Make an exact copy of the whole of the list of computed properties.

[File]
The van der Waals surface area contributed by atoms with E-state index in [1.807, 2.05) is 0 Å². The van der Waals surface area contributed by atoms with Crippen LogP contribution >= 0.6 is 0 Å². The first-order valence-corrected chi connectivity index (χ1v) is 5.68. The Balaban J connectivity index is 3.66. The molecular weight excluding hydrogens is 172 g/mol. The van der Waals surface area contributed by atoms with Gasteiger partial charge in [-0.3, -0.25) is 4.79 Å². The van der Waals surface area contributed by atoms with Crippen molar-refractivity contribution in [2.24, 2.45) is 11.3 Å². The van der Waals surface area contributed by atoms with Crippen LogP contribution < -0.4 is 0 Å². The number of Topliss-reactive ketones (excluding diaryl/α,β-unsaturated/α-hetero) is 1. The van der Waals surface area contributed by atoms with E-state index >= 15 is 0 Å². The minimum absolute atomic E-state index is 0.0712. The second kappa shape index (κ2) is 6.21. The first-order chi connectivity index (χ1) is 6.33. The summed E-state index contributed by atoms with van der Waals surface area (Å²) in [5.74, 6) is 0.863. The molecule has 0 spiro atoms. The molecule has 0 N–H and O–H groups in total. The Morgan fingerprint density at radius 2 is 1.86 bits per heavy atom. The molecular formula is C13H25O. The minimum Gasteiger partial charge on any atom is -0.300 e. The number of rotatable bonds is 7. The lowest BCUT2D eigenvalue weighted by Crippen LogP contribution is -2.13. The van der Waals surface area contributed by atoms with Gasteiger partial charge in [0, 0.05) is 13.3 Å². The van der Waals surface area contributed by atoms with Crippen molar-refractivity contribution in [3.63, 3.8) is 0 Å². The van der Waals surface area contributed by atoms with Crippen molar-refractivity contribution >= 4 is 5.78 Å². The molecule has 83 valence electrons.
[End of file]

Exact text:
The van der Waals surface area contributed by atoms with E-state index in [1.807, 2.05) is 0 Å². The van der Waals surface area contributed by atoms with Crippen LogP contribution >= 0.6 is 0 Å². The first-order valence-corrected chi connectivity index (χ1v) is 5.68. The Balaban J connectivity index is 3.66. The molecular weight excluding hydrogens is 172 g/mol. The van der Waals surface area contributed by atoms with Gasteiger partial charge in [-0.3, -0.25) is 4.79 Å². The van der Waals surface area contributed by atoms with Crippen molar-refractivity contribution in [2.24, 2.45) is 11.3 Å². The van der Waals surface area contributed by atoms with Crippen LogP contribution < -0.4 is 0 Å². The number of Topliss-reactive ketones (excluding diaryl/α,β-unsaturated/α-hetero) is 1. The van der Waals surface area contributed by atoms with E-state index >= 15 is 0 Å². The minimum absolute atomic E-state index is 0.0712. The second kappa shape index (κ2) is 6.21. The first-order chi connectivity index (χ1) is 6.33. The summed E-state index contributed by atoms with van der Waals surface area (Å²) in [5.74, 6) is 0.863. The molecule has 0 spiro atoms. The molecule has 0 N–H and O–H groups in total. The Morgan fingerprint density at radius 2 is 1.86 bits per heavy atom. The molecular formula is C13H25O. The minimum Gasteiger partial charge on any atom is -0.300 e. The number of rotatable bonds is 7. The lowest BCUT2D eigenvalue weighted by Crippen LogP contribution is -2.13. The van der Waals surface area contributed by atoms with Gasteiger partial charge in [0, 0.05) is 13.3 Å². The van der Waals surface area contributed by atoms with Crippen molar-refractivity contribution in [3.63, 3.8) is 0 Å². The van der Waals surface area contributed by atoms with Crippen molar-refractivity contribution >= 4 is 5.78 Å². The molecule has 83 valence electrons.